The Aesthetics of Loss
The Aesthetics of Loss
German Women’s Art of the First World War
Claudia Siebrecht, Oxford University Press 188pp £65
In August 1932 the German artist Käthe Kollwitz was present at the unveiling of the war memorial she had designed at the German war cemetery in Eesen Roggeveld in Belgium. In itself this was not remarkable, as in the years following the First World War thousands of memorials to the dead and missing were erected in the cemeteries, battlefields, villages, towns and cities of Europe, as societies profoundly affected by the mass loss of life during the war attempted to mark it. However, what was unusual was the intimate nature of Kollwitz’s sculpture. Die Traurnden Eltern (The Grieving Parents) marked a private grief as well as a public remembrance: Kollwitz’s youngest son, Peter, had been killed on the Western Front in October 1914 and the sculpture was placed in the cemetery where he was buried. Thus, Kollwitz’s sculpture is a memorial to the German war dead, a representation of ber-eaved parents and a means of commemorating her son, and her personal loss.
Claudia Siebrecht’s fascinating and timely book, The Aesthetics of Loss: German Women’s Art of the First World War, begins with Kollwitz’s story to draw the reader into the world of wartime and postwar Germany through a study of the visual responses to war and loss of a range of female German artists. Across Europe, artists responded to this new kind of war with new forms of representation: modernist visions by Nash and Lewis in Britain, Dadaism in Switzerland and a reworking of traditionalist iconography among German women artists, who drew widely on images of the Pieta to represent maternal sacrifice. Siebrecht examines the work of 38 women to explore the ways that they were affected by, and responded to, war. Of course these responses were varied, shaped by the impact of war on the individual, by the progress of the war and by the artist’s political beliefs and moving, as the war dragged on, from patriotic representations of citizenship and nationhood to a more personal focus on grief and loss. However, Siebrecht finds common themes and modes of expression in the images and sculptures she analyses, which combined modern forms with traditional iconographical tropes, increasingly focusing on maternal grief, redemptive sacrifice and the hope for a peaceful future. Well illustrated, the stark nature of many of the sculptures, paintings, woodcuts, linographs and linocuts discussed here act as a visual narrative of the multiple demands that the war made on civilians as well as combatants.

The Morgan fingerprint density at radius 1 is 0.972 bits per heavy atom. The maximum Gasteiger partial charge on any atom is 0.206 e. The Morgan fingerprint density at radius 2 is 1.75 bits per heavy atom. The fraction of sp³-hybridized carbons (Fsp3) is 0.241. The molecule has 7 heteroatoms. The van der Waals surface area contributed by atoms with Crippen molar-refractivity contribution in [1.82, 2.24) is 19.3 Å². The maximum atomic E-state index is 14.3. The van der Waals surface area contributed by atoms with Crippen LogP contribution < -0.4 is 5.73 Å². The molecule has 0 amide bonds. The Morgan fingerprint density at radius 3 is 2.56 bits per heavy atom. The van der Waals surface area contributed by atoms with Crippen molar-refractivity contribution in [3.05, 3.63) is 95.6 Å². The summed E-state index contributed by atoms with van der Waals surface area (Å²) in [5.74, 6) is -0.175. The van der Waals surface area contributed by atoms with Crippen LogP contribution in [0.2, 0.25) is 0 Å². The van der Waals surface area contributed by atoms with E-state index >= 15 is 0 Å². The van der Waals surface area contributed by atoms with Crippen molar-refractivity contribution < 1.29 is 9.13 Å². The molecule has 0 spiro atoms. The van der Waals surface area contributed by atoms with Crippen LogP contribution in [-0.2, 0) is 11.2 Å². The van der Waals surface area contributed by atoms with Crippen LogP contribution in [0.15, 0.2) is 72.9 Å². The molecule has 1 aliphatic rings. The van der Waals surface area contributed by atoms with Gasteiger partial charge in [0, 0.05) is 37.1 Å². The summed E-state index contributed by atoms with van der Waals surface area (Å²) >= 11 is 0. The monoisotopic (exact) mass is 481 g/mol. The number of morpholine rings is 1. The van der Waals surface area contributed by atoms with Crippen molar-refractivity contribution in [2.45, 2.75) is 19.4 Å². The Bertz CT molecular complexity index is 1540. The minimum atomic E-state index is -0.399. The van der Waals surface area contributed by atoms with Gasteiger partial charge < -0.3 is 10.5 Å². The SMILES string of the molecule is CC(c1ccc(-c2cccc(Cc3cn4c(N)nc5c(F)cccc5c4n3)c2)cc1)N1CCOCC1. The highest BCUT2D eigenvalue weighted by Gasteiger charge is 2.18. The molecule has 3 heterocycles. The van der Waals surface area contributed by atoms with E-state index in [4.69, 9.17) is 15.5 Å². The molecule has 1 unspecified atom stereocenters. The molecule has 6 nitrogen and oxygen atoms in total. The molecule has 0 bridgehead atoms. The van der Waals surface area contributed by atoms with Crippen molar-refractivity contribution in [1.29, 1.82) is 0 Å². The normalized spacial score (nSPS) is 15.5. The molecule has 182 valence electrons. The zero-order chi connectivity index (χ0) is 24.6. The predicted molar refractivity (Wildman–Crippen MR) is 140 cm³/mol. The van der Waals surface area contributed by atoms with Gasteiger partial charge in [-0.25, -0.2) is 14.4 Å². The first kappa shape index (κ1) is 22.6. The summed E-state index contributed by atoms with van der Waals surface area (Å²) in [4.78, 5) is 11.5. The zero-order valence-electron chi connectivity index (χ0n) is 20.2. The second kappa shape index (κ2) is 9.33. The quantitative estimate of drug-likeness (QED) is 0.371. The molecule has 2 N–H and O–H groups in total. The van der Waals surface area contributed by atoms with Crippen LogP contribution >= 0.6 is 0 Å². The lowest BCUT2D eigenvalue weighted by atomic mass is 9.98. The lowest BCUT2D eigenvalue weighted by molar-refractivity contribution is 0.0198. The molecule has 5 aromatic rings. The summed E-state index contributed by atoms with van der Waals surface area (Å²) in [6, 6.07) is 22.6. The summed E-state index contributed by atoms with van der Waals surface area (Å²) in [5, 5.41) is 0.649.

This cultural history draws on these public works of art, so redolent of private emotion, both to explore civilian responses to mass death and bereavement in wartime and to expand our understanding of aesthetic responses to this modern, total, war. By focusing her research on female artists, Siebrecht helps to move the historical studies of the First World War away from the male world of the battlefield towards a wider understanding of the impact of, and responses to, this most transformative of conflicts. Sensitively written and carefully researched, Siebrecht’s book opens up a whole range of German sources to an English- speaking audience, reminding us of the universality of grief amongst the bereaved of the First World War.
Lucy Noakes has co-edited (with Juliette Pattinson) British Cultural Memory and the Second World War (Bloomsbury, 2013).